Whistleblower Protections Under The Sarbanes-Oxley Act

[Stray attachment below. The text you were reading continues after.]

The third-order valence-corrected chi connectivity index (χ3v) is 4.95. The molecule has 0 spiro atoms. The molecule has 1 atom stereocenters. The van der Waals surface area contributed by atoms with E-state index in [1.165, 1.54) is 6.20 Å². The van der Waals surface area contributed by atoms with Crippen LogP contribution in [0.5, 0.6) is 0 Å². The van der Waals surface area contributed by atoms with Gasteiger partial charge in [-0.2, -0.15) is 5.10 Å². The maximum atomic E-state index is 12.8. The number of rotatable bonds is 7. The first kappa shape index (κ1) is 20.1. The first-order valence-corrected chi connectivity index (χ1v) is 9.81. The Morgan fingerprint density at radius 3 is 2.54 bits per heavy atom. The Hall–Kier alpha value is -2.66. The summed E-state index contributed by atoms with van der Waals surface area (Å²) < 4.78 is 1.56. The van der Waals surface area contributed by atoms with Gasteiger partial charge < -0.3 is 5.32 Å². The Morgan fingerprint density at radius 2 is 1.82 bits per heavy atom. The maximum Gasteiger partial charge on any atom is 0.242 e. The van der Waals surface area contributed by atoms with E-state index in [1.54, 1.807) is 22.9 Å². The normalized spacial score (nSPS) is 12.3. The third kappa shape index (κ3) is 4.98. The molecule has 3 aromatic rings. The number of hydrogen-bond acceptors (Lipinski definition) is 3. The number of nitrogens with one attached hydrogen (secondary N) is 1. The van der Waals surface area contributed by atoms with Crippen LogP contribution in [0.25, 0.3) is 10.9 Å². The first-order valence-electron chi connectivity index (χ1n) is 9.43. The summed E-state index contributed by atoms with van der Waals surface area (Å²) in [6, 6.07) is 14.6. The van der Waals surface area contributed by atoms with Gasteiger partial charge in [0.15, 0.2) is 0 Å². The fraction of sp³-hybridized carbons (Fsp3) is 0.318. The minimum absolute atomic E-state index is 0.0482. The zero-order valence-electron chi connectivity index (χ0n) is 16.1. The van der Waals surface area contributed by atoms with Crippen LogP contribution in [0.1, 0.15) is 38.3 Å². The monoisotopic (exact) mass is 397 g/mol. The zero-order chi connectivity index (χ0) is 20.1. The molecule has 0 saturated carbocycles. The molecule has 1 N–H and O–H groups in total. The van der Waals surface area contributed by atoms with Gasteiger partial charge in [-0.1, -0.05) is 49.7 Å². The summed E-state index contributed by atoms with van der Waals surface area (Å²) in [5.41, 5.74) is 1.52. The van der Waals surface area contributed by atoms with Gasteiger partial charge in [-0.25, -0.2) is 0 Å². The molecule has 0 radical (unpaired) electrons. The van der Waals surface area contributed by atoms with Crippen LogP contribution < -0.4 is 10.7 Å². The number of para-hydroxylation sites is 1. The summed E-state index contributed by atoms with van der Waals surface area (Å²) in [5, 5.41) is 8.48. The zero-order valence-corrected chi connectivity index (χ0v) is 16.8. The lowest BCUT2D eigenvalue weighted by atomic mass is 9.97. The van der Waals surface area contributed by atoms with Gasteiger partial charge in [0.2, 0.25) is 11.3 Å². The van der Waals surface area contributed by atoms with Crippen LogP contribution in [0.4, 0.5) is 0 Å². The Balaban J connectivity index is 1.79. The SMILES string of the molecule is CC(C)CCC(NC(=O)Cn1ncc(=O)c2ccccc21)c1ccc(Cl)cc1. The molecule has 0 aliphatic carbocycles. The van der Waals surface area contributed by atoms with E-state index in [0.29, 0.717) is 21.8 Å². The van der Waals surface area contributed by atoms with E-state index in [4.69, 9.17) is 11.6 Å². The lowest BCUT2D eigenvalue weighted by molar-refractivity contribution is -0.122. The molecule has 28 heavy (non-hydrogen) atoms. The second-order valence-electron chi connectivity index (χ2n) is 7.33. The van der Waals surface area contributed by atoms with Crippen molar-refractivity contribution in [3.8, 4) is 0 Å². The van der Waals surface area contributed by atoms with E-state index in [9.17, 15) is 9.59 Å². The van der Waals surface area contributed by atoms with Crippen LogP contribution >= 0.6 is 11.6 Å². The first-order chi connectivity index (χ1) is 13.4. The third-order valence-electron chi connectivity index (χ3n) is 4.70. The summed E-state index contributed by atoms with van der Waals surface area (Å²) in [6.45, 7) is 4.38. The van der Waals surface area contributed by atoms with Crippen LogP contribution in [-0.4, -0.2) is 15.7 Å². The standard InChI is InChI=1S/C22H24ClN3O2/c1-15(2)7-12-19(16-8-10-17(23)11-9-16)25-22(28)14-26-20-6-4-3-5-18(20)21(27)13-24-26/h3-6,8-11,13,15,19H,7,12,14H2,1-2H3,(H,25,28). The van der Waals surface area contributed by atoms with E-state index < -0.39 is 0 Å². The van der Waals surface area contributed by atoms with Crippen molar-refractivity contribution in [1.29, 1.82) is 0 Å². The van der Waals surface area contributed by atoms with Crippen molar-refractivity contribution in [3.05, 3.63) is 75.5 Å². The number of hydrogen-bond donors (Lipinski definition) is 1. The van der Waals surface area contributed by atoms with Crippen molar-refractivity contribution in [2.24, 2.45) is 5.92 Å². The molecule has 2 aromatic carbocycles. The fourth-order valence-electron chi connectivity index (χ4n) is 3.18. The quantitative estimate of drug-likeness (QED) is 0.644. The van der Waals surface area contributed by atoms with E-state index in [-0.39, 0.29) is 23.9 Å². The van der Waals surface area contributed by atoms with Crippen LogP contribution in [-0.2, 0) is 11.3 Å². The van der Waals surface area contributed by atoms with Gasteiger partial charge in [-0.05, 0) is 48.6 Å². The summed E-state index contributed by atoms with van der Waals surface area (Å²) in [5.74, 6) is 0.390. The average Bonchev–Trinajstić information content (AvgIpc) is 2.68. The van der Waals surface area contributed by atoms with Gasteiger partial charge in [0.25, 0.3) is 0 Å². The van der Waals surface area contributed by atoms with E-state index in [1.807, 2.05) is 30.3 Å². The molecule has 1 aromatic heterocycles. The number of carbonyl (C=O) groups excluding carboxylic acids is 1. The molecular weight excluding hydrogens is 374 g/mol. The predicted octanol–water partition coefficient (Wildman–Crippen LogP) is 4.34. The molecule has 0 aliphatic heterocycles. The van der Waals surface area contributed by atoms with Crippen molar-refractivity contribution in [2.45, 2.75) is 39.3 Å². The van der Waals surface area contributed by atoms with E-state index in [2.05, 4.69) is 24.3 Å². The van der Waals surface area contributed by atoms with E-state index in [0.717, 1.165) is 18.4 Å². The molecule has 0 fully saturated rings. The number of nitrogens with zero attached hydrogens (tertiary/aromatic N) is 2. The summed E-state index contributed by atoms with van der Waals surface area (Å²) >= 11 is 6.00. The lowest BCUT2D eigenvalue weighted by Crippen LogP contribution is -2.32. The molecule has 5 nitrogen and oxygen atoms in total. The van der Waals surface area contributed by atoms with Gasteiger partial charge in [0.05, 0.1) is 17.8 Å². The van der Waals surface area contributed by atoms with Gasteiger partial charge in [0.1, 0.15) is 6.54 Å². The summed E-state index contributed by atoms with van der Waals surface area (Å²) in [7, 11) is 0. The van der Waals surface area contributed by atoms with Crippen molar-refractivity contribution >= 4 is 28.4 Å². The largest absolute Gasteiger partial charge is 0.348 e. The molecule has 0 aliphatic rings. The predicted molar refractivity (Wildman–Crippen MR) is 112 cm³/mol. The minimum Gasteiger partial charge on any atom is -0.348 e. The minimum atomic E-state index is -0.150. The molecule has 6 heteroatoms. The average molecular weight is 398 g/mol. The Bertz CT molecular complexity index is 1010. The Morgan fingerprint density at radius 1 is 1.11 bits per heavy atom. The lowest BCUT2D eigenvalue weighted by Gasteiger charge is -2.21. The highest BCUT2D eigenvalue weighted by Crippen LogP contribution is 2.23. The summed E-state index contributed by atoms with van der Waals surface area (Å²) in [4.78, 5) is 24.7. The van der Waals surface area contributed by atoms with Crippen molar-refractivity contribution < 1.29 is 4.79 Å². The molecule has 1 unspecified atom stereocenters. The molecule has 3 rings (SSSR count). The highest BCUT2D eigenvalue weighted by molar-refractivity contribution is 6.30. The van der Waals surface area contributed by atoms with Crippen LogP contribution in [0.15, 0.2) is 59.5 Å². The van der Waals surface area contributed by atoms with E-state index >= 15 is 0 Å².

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1 January 2005 AMERICAN HEALTH LAWYERS ASSOCIATION MEMBER BRIEFING SARBANES-OXLEY ACT TASK FORCE Whistleblower Protections Under The Sarbanes-Oxley Act Kimberly D. Baker, Esquire Holly B. Benton, Esquire Megan L. Pedersen, Esquire Willams Kastner & Gibbs PLLC Seatte, Washington INTRODUCTION To promote disclosure of corporate wrongdoing, Congress engrafted protective provisions under the Sarbanes-Oxley Act (SOA or Act) for the benefit of those who disclose violations of law. 1 Publicly- held companies and those companies required to file reports under the Securities Exchange Act of 1934 (SEA) S 15( d) must be attentive to prohibitions under section 806 of the SOA and the civil remedial measures afforded to whistleblowers who report a reasonable belief of misconduct. The Act provides for. This white paper is issued by the Sarbanes-Oxley Act Task Force. The Task Force is sponsored by the HMOs and Health Plans, Tax and Finance, and Hospitals and Health Systems Practice Groups of the American Health Lawyers Association. The Task Force co-chairs and the co-editors of this white paper are: Stuart I. Silverman, Esq. (Office of the Inspector General for the District of Columbia) and Douglas K. Anning, Esq. (Polsinell Shalton Welte Suelthaus PC). DISCLAIMER: Any views and opinions expressed by Stuart Silverman, as co-editor of the white paper, cannot be attributed to, and do not represent, the position of the Offce of the Inspector General for the District of Columbia. The Sarbanes-Oxley Act Task Force wishes to acknowledge, and expresses appreciation to, Tom Gies Esq. (Crowell & Moring LLP) for his contribution as reviewer of this paper. 1 Sarbanes- Oxley Act of 2002, Pub. L. No , 116 Stat. 745 (2002) (codified in scattered sections of the U. CA). 2 Sec Protection For Employees Of Publicly Traded Companies Who Provide Evidence Of Fraud. (a) In General - Chapter 73 of title 18, United States Code, is amended by inserting after Section 1514 the following: